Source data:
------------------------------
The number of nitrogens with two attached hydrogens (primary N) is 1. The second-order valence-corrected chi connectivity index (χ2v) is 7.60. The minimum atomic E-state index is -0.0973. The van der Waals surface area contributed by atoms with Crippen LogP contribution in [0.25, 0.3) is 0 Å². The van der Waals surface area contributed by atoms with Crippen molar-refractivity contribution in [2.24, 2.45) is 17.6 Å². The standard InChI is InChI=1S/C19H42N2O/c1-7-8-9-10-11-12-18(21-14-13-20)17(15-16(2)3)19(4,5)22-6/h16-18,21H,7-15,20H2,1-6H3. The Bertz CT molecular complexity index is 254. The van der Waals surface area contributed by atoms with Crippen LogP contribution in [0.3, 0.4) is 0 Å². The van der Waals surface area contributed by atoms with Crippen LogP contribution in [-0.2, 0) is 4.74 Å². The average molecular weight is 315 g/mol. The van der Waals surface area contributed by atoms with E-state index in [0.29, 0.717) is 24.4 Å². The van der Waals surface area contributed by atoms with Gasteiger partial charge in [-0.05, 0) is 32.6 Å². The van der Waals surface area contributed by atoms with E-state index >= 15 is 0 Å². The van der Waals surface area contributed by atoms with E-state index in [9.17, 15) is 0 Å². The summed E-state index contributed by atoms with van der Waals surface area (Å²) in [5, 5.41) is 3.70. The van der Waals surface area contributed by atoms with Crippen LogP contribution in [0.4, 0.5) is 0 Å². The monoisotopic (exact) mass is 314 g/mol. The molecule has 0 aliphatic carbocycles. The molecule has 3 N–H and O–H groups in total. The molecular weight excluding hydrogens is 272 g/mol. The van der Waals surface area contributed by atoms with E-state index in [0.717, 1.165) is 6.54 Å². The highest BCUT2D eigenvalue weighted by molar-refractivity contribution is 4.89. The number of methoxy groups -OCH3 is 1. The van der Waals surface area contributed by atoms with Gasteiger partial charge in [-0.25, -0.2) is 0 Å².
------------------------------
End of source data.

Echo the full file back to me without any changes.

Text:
The number of nitrogens with two attached hydrogens (primary N) is 1. The second-order valence-corrected chi connectivity index (χ2v) is 7.60. The minimum atomic E-state index is -0.0973. The van der Waals surface area contributed by atoms with Crippen LogP contribution in [0.25, 0.3) is 0 Å². The van der Waals surface area contributed by atoms with Crippen molar-refractivity contribution in [2.24, 2.45) is 17.6 Å². The standard InChI is InChI=1S/C19H42N2O/c1-7-8-9-10-11-12-18(21-14-13-20)17(15-16(2)3)19(4,5)22-6/h16-18,21H,7-15,20H2,1-6H3. The Bertz CT molecular complexity index is 254. The van der Waals surface area contributed by atoms with Crippen LogP contribution in [0.3, 0.4) is 0 Å². The van der Waals surface area contributed by atoms with Crippen LogP contribution in [-0.2, 0) is 4.74 Å². The average molecular weight is 315 g/mol. The van der Waals surface area contributed by atoms with E-state index in [0.29, 0.717) is 24.4 Å². The van der Waals surface area contributed by atoms with Gasteiger partial charge in [-0.05, 0) is 32.6 Å². The van der Waals surface area contributed by atoms with E-state index >= 15 is 0 Å². The van der Waals surface area contributed by atoms with E-state index in [9.17, 15) is 0 Å². The summed E-state index contributed by atoms with van der Waals surface area (Å²) in [5, 5.41) is 3.70. The van der Waals surface area contributed by atoms with Crippen LogP contribution in [0.4, 0.5) is 0 Å². The monoisotopic (exact) mass is 314 g/mol. The molecule has 0 aliphatic carbocycles. The molecule has 3 N–H and O–H groups in total. The molecular weight excluding hydrogens is 272 g/mol. The van der Waals surface area contributed by atoms with E-state index in [0.717, 1.165) is 6.54 Å². The highest BCUT2D eigenvalue weighted by molar-refractivity contribution is 4.89. The number of methoxy groups -OCH3 is 1. The van der Waals surface area contributed by atoms with Gasteiger partial charge in [-0.25, -0.2) is 0 Å².